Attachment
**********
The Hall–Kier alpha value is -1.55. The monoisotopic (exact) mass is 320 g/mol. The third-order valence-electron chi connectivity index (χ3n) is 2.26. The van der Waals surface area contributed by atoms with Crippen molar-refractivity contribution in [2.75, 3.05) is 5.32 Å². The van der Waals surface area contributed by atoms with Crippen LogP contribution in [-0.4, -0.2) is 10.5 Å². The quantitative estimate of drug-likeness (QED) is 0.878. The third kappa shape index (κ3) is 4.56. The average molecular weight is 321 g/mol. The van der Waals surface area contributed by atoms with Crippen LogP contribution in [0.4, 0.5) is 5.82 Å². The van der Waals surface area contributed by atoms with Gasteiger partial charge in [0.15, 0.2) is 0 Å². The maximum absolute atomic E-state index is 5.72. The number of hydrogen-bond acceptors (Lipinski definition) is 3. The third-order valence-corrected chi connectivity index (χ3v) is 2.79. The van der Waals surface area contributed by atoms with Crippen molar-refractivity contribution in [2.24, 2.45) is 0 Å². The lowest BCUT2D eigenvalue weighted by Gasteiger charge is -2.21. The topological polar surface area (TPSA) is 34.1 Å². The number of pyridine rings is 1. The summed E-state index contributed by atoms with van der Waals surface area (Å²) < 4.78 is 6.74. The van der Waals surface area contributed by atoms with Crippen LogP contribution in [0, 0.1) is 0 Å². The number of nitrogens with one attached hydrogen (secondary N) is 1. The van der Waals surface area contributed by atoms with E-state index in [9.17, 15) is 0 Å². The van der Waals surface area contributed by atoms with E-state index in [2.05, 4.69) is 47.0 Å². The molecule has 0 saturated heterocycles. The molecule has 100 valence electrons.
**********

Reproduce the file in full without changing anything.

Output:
The Hall–Kier alpha value is -1.55. The monoisotopic (exact) mass is 320 g/mol. The third-order valence-electron chi connectivity index (χ3n) is 2.26. The van der Waals surface area contributed by atoms with Crippen molar-refractivity contribution in [2.75, 3.05) is 5.32 Å². The van der Waals surface area contributed by atoms with Crippen LogP contribution in [-0.4, -0.2) is 10.5 Å². The quantitative estimate of drug-likeness (QED) is 0.878. The third kappa shape index (κ3) is 4.56. The average molecular weight is 321 g/mol. The van der Waals surface area contributed by atoms with Crippen LogP contribution in [0.4, 0.5) is 5.82 Å². The van der Waals surface area contributed by atoms with Gasteiger partial charge in [0.15, 0.2) is 0 Å². The maximum absolute atomic E-state index is 5.72. The number of hydrogen-bond acceptors (Lipinski definition) is 3. The third-order valence-corrected chi connectivity index (χ3v) is 2.79. The van der Waals surface area contributed by atoms with Crippen molar-refractivity contribution in [2.24, 2.45) is 0 Å². The lowest BCUT2D eigenvalue weighted by Gasteiger charge is -2.21. The topological polar surface area (TPSA) is 34.1 Å². The number of pyridine rings is 1. The summed E-state index contributed by atoms with van der Waals surface area (Å²) < 4.78 is 6.74. The van der Waals surface area contributed by atoms with Crippen LogP contribution in [0, 0.1) is 0 Å². The number of nitrogens with one attached hydrogen (secondary N) is 1. The van der Waals surface area contributed by atoms with E-state index in [9.17, 15) is 0 Å². The van der Waals surface area contributed by atoms with E-state index in [2.05, 4.69) is 47.0 Å². The molecule has 0 saturated heterocycles. The molecule has 100 valence electrons.